In the wake of the murders of two African American youths, Jolesa Barber (12) and Ernest Tolliver (15), on the 28th and 29th of January, 2008, Rev. Johnnie Monroe and the PIIN Spiritual Leaders caucus declared enough is enough.
On January 30th, Rev. Johnnie Monroe called on the spiritual leaders of PIIN to meet with police Chief Nate Harper to begin discussions on stemming the proliferation of gun violence. During the meeting, PIIN leaders decided to launch a Holy Ground Campaign and Chief Harper agreed to fully support the initiative.
On February 1st, Rev. Welch organized a meeting with the NAACP’s religious affairs committee to further engage non PIIN members in the campaign. During that meeting a candle light vigil was organized to take place on the street where Jolesa Barber was murdered as a show of support for her family and to declare our campaign. 20 pastors including 10 who were members of PIIN committed to the campaign.
On February 5th at 9 PM, 200 women, men, and children gathered at Bright Ridge Place, where Little G (Jolesa Barber) was gunned down to declare that we would not stand for the gun violence any more. Reverends Monroe, Grayson, and Welch led the group in a series of prayers. Court of Common Pleas’ Judge Dewanye Woodruff was on site to support the event and plead with the people to “do something” to help save our children who want to do the right things. There were pastors from the northside who committed to join our effort, leaders of other community groups and initiatives who declared that they would partner with us to begin addressing gun violence and the upstream issues that lead to it.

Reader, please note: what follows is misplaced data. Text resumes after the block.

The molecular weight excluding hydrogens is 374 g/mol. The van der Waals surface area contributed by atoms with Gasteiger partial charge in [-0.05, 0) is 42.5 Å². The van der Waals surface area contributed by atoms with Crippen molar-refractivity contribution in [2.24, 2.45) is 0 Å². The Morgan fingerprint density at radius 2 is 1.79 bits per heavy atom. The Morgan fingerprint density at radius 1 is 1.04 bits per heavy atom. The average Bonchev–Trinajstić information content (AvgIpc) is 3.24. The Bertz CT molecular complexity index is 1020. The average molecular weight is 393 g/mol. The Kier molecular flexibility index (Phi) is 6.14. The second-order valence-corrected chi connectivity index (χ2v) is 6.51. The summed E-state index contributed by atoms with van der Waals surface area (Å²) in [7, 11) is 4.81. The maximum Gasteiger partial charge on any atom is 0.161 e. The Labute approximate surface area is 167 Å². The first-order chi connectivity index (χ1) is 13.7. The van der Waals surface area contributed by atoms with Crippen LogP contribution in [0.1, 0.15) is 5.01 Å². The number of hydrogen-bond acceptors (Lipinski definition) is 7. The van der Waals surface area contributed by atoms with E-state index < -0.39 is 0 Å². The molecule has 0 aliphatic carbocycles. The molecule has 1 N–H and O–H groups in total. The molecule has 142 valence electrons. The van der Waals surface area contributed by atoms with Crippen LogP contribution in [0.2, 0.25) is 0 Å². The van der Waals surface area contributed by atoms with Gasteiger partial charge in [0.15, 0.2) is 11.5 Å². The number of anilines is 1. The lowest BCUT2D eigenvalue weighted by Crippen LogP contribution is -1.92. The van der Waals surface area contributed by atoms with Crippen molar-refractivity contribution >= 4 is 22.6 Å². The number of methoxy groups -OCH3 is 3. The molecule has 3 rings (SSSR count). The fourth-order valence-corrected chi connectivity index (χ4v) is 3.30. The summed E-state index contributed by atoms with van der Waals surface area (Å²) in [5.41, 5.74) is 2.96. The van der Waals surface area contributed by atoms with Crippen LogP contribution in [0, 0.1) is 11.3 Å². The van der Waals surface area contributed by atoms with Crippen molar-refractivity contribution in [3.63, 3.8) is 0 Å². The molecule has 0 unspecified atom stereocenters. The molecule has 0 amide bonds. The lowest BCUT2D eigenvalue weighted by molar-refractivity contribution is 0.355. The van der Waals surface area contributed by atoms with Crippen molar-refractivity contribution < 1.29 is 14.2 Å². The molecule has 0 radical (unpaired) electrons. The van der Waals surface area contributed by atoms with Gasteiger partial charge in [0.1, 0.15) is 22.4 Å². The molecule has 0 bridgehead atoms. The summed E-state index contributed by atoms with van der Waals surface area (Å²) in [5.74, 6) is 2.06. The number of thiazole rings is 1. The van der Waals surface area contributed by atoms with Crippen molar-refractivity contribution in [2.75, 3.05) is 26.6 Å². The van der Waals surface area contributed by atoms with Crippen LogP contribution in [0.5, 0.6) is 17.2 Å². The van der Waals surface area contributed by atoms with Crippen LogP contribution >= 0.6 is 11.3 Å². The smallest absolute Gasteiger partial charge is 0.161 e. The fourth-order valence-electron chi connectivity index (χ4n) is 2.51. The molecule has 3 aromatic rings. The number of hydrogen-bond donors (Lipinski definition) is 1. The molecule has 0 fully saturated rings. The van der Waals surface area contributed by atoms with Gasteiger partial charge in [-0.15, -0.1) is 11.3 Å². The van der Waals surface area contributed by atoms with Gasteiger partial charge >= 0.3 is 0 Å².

In a rousing benediction, Rev. John Welch announced that “We are declaring Holy Ground on the North Side. We are declaring Holy Ground on the East End. We are declaring Holy ground in the West End. And, we are declaring Holy Ground in the South Side. It is time for us to stand up and let the powers that be know that the people of Pittsburgh are some bodies too”. He also reminded the people that our situation did not get like this over night and that it was not going to be addressed over night., That the solutions to these problems will have to addressed in the School board chambers, city chambers, county chambers and in Harrisburg and Washington D. C.
Members of PIIN, this is the year that we take unwavering stand to combat those issues that stamp out prosperity and cause a sense of hopelessness. This year we declare Pittsburgh Holy Ground!!
Monday, February 11, 2008
PIIN -- and update from the Pgh Interfaith Impact Network